What the Pew study doesn’t mention is that online homework may be partially to blame for the amount of time teens spend on their phones. Mobile phones are necessary to access many social media apps, including Snapchat, but many teens, especially those without access to their own computer, also rely on their phones to access online learning apps. As a result, teens often use the same device to socialize and complete their homework, making it difficult to establish firm boundaries. But this raises another question: What are the consequences of constantly toggling back and forth between multiple social and educational apps?
Mixed Reactions to Multitasking in a Multi-Screen World
Most current research on multitasking, and specifically media multitasking, suggests that if there are any benefits, the benefits are lost when the multitasking surpasses a reasonable threshold.
In one 2012 study, Rachel F. Adlera and Raquel Benbunan-Fich from the City University of New York recruited 205 subjects (90 female and 115 male) and assigned each subject a condition: 102 subjects solved a series of tasks sequentially in a “Non-Multitasking (NMT) condition” while 103 subjects were allowed to switch tasks at will in a “Discretionary Multitasking (DMT) condition.” The researchers discovered, “Performance increases at lower levels of multitasking when increased arousal from shifting goals is beneficial to keep the users alert and engaged with their tasks. However, performance decreases after a certain point when constant goal displacement has a negative effect on performance.”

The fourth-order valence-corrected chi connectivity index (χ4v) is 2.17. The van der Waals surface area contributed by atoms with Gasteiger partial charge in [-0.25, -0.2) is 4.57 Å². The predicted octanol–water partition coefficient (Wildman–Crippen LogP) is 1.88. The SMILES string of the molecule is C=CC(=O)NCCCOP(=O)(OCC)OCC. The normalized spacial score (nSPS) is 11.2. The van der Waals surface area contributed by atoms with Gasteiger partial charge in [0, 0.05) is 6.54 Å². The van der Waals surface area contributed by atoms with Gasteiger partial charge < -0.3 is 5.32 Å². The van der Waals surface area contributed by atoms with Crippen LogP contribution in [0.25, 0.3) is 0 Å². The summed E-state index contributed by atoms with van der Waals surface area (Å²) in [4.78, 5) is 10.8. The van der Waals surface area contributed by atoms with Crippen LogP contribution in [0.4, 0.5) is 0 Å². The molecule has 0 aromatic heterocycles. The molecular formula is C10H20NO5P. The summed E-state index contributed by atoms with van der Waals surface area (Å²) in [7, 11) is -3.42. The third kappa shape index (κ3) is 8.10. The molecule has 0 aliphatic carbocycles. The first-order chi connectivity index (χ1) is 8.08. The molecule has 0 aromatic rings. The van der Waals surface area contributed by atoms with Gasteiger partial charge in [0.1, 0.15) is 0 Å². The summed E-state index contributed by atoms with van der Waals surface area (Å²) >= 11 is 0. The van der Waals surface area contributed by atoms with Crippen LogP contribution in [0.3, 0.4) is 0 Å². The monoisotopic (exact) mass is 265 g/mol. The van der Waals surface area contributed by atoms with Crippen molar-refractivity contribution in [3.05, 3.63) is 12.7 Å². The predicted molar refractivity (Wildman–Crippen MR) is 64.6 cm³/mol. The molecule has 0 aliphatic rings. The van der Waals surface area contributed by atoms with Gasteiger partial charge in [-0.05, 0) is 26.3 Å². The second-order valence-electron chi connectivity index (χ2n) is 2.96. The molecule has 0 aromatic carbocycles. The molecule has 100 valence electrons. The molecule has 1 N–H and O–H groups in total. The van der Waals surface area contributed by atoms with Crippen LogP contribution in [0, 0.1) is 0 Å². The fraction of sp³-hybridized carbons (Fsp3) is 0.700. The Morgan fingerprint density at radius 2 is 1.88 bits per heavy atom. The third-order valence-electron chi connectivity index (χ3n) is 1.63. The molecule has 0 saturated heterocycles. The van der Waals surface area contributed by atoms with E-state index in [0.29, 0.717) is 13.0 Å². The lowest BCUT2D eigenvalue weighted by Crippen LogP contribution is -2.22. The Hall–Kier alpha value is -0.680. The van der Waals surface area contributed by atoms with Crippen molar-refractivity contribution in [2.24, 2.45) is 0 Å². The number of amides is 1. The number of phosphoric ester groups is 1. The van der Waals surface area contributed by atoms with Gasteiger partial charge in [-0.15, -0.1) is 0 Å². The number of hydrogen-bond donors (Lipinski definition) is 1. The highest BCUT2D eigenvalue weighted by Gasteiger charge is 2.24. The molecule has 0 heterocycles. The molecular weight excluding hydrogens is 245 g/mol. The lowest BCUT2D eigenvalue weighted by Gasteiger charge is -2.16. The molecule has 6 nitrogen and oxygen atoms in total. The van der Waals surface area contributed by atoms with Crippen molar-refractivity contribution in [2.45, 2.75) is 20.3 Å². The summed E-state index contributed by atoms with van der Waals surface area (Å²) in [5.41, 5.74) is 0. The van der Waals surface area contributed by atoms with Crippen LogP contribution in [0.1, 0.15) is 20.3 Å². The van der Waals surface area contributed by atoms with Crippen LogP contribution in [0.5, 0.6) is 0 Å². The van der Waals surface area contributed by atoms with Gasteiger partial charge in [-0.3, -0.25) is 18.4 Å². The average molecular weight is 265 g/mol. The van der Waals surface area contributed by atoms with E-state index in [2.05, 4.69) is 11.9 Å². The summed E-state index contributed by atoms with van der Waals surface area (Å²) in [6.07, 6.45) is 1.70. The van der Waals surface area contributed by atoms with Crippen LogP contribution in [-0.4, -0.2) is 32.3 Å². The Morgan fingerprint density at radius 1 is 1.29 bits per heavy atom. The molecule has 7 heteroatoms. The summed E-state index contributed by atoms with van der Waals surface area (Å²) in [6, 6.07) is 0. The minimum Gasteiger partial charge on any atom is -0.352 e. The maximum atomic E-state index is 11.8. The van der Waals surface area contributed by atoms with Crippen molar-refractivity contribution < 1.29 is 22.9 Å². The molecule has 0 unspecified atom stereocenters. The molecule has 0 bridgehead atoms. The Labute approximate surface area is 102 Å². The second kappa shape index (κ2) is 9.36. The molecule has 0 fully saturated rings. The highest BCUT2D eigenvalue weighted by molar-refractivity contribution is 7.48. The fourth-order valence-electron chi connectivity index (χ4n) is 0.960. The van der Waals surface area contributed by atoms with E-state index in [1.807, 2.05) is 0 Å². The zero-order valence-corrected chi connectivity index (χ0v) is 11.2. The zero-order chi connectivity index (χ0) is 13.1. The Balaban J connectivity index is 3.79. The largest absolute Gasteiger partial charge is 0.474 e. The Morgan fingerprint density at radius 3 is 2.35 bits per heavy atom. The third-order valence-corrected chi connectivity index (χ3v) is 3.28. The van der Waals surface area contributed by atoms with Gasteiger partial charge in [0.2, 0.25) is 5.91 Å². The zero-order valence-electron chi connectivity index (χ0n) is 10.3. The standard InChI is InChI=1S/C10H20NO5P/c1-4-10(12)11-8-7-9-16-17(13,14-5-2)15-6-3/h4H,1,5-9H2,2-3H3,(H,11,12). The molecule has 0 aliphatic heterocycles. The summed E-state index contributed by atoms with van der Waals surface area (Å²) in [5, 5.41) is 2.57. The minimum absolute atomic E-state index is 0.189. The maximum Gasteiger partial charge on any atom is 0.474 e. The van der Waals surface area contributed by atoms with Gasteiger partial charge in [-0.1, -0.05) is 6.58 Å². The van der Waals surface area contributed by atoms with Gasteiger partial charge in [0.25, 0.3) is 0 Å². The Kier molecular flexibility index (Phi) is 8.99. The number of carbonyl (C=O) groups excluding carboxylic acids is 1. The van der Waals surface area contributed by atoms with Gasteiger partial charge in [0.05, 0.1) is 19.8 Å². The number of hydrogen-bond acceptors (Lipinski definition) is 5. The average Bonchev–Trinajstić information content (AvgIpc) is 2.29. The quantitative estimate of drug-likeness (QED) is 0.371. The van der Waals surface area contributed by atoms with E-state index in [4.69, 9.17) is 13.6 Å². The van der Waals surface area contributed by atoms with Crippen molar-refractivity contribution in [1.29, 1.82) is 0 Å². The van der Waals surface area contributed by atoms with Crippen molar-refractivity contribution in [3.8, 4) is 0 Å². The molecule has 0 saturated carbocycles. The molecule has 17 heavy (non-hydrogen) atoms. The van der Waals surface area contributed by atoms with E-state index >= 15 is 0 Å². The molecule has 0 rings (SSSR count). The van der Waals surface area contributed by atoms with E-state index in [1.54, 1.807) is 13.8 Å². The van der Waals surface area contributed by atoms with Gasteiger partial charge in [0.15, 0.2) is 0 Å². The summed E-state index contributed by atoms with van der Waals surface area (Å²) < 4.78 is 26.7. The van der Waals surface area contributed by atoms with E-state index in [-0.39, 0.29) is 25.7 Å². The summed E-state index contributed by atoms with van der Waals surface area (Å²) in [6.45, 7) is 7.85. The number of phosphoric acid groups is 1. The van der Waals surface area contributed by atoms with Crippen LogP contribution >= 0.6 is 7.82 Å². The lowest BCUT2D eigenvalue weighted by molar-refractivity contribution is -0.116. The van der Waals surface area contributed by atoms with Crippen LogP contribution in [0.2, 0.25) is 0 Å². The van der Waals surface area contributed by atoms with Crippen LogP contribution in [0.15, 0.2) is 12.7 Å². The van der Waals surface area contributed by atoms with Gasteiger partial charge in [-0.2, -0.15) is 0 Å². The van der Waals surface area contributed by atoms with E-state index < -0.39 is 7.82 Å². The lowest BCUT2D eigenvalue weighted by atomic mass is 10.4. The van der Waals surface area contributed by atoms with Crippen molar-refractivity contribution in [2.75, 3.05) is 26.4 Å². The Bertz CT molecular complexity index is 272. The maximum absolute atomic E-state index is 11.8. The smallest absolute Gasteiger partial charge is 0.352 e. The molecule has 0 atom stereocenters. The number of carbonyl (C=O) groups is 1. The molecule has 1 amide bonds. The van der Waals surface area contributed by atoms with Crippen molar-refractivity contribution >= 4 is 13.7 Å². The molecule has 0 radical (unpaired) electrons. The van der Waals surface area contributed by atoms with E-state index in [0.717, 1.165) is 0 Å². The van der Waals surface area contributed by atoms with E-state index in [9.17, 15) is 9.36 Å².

A 2016 survey of recent studies on media multitasking carried out by Se-Hoon Jeong and Yoori Hwang reached a similar conclusion. Based on a review of 49 studies on media multitasking, they concluded, “multitasking had negative effects on cognitive outcomes but had positive effects on attitudinal outcomes.” In other words, while multitasking may motivate a learner, it ultimately also distracts learners and serves as an obstacle to reaching peak performance.
A 2018 study based on a decade of research carried out by Stanford University professor Anthony Wagner reached an even less optimistic conclusion about the effects of media multitasking. As Wagner recently told the Stanford News:
“The heavy media multitaskers are significantly underperforming on tasks of working memory and sustained attention. The other half are null results; there’s no significant difference. It strikes me as pretty clear that there is a negative relationship between media multitasking and memory performance – that high media multitasking is associated with poor performance on cognitive memory tasks. There’s not a single published paper that shows a significant positive relationship between working memory capacity and multitasking.”
What Parents Can Do to Intervene
While many parents feel that their hands are tied and they have no choice but to continue letting their children and teens spend hours online every day, a few potential interventions remain viable.
- Fight technology with technology: For years, parents have been relying on programs such as Net Nanny to limit the types of websites their children can visit. New devices–for example, Circle Media–are now also becoming popular with some parents. Circle enables parents to easily manage any internet-connected device in their home and even to lockdown certain devices.
- Put pressure on your child’s teachers or schools to scale back online homework assignments: While one might not be able to take on this fight alone, with the support of other parents, it may be possible to persuade a teacher or school to at least limit how much online homework they assign each night.
- Help your kids break bad online habits: As online homework increasingly becomes an unavoidable part of family life, parents are also advised to help their children understand the consequences of media multitasking.
While the above interventions may help, to effectively manage kids’ screen time at home, teachers and schools, which are now part of the problem, will need to become part of the solution.